Buyouts Primed for Comeback, Default Swaps Show: Credit Markets

Friday, 01 October 2010 07:30 AM

Sept. 30 (Bloomberg) -- Credit-default swaps are signaling debt-fueled buyouts will stage a comeback as loans used to finance takeovers reach the highest prices in more than four months and investors snap up the most junk bonds on record.

The cost to protect against losses on Sealed Air Corp. bonds approached a 17-month high today and Computer Sciences Corp. swaps jumped the most last week since May amid speculation they may become targets for leveraged buyouts. Takeovers involving private-equity firms, which historically have borrowed two-thirds or more of the deal price, more than tripled in the third quarter to $59 billion from a year earlier, according to data compiled by Bloomberg.

Almost three years after seizing up, credit markets have healed enough to enable a $10 billion buyout, Tony James, president of the world’s largest private-equity firm Blackstone Group LP, said today. Companies have sold $195 billion of high- yield, high-risk bonds this year in the U.S., surpassing the all-time annual amount with three months to go in 2010.

“The LBO bid is back,” said Nicholas Pappas, co-head of flow credit trading in the Americas at Deutsche Bank AG in New York. “Private-equity funds have a lot of cash and LBOs are very correlated to the strength of the capital markets. The credit market is very strong right now.”

Banks arranged $249.6 billion of leveraged loans during the first nine months of this year, almost triple the 2009 amount and the most since 2007, Bloomberg data show. Prices have risen to 90.46 cents on the dollar, the highest since May 18, from 59 cents in December 2008, as concern eased that the world’s largest economy will slide back into recession.

‘LBO Volumes’

“With the stability in the credit markets and the kind of issuance volume we’ve seen the last two months, I would look for a pick-up in LBO volumes,” said Hans Mikkelsen, a credit analyst at Bank of America Corp. in New York.

Elsewhere in credit markets, the cost of protecting American International Group Inc.’s debt reached the lowest since July 2008, government-backed mortgage bonds were poised to underperform Treasuries in September by the most since the height of the financial crisis and bond sales in the U.S. set a record for the month.

Credit-default swaps on AIG dropped 13.5 basis points to a mid-price of 242.9 after the insurer agreed with U.S. regulators to repay its bailout by converting the government’s stake into common shares, according to CMA. The contracts earlier declined to 230 basis points, according to broker Phoenix Partners Group. The contracts last closed below 240 on July 25, 2008.

GE Bonds

The Markit CDX North America Investment Grade Index, which investors use to hedge against losses on corporate debt or to speculate on creditworthiness, fell for a third day, declining 0.8 basis point to 106.83 basis points, according to index administrator Markit Group Ltd.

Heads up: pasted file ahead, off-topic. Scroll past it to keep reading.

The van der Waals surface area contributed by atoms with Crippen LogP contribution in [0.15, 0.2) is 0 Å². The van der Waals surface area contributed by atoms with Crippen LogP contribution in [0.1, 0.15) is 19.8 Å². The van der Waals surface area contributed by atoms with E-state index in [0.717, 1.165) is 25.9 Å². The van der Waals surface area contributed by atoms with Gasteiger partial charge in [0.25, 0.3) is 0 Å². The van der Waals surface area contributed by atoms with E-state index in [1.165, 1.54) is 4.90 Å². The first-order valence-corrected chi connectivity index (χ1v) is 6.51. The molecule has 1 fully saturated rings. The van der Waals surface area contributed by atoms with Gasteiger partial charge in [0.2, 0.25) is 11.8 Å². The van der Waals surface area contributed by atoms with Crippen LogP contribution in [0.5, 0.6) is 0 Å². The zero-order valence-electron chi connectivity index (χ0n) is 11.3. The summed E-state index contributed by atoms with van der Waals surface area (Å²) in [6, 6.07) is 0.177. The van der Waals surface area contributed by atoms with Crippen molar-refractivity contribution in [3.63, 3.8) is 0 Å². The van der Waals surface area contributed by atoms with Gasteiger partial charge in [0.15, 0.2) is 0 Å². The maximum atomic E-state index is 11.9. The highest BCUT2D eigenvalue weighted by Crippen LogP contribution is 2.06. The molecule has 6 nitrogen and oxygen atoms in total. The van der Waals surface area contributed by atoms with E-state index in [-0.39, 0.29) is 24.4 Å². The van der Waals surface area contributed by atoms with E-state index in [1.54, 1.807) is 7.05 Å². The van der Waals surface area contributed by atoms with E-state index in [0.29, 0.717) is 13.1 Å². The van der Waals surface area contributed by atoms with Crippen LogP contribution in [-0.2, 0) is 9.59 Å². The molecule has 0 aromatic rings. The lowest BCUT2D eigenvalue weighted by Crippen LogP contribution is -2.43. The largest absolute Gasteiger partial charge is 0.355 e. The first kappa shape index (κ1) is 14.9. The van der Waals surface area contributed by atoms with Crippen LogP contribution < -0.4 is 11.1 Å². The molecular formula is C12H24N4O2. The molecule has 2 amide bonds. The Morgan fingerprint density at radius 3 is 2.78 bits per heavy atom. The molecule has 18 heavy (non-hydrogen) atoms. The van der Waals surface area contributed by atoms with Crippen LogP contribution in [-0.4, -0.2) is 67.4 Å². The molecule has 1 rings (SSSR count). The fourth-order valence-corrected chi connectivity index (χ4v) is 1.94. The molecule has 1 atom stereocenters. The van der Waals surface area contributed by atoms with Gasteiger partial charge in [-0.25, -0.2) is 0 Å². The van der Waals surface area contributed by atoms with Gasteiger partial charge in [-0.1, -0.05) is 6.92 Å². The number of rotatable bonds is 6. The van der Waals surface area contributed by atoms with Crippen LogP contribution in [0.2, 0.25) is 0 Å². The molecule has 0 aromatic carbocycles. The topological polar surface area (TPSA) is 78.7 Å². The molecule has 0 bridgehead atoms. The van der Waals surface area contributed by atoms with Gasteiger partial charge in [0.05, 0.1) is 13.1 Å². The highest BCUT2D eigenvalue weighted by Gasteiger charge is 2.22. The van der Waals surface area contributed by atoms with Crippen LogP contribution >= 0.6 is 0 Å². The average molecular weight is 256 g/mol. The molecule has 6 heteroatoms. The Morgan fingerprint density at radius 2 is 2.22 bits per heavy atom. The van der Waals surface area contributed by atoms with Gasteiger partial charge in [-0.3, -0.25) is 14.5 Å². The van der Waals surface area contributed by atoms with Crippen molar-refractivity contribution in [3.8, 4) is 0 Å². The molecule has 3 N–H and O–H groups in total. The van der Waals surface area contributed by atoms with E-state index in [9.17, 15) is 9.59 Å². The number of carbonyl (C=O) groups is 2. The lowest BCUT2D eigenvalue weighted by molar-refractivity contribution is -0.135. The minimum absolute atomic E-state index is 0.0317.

The index, which typically falls as investor confidence improves and rises as it deteriorates, is trading near its lowest level since rolling to a new series on Sept. 20.

Credit swaps pay the buyer face value if a borrower fails to meet its obligations, less the value of the defaulted debt. A basis point equals $1,000 annually on a contract protecting $10 million of debt.

Securities guaranteed by government-supported Fannie Mae, Freddie Mac or federal agency Ginnie Mae returned 54 basis points, or 0.54 percentage point, less than U.S. debt this month, Barclays Capital index data show. It’s the worst relative performance since November 2008.

Federal Reserve

The $5.4 trillion market is being challenged by speculation the Federal Reserve may boost Treasury purchases and the U.S. may loosen Fannie Mae and Freddie Mac refinancing standards, Eugene Flood, chief executive officer of Smith Breeden Associates Inc., said Sept. 28.

Fairfield, Connecticut-based General Electric Co. bonds were the most actively traded U.S. corporate securities by dealers today, with 117 trades of $1 million or more, according to Trace, the bond-price reporting system of the Financial Industry Regulatory Authority.

In emerging markets, the extra yield investors demand to hold corporate debt rather than government debentures was unchanged today at 276 basis points. Spreads have narrowed from 338 basis points at the end of June and 277 on Dec. 31.

Corporate bond sales total at least $819.4 billion worldwide this quarter. While that’s up from $595.3 billion in the second quarter, offerings declined from $940.8 billion in the first three months of 2010, Bloomberg data show.

Issuance in the U.S. this month of $153.8 billion is the highest for any September, Bloomberg data show.

Leveraged Loans

The Standard & Poor’s/LSTA U.S. Leveraged Loan 100 index rose for a fifth day, climbing 0.08 cent on the dollar. The index, which tracks the 100 largest dollar-denominated first- lien leveraged loans, returned 4.11 percent this quarter, following a loss of 2.59 percent in the preceding period. For the year, loans have gained 5.71 percent.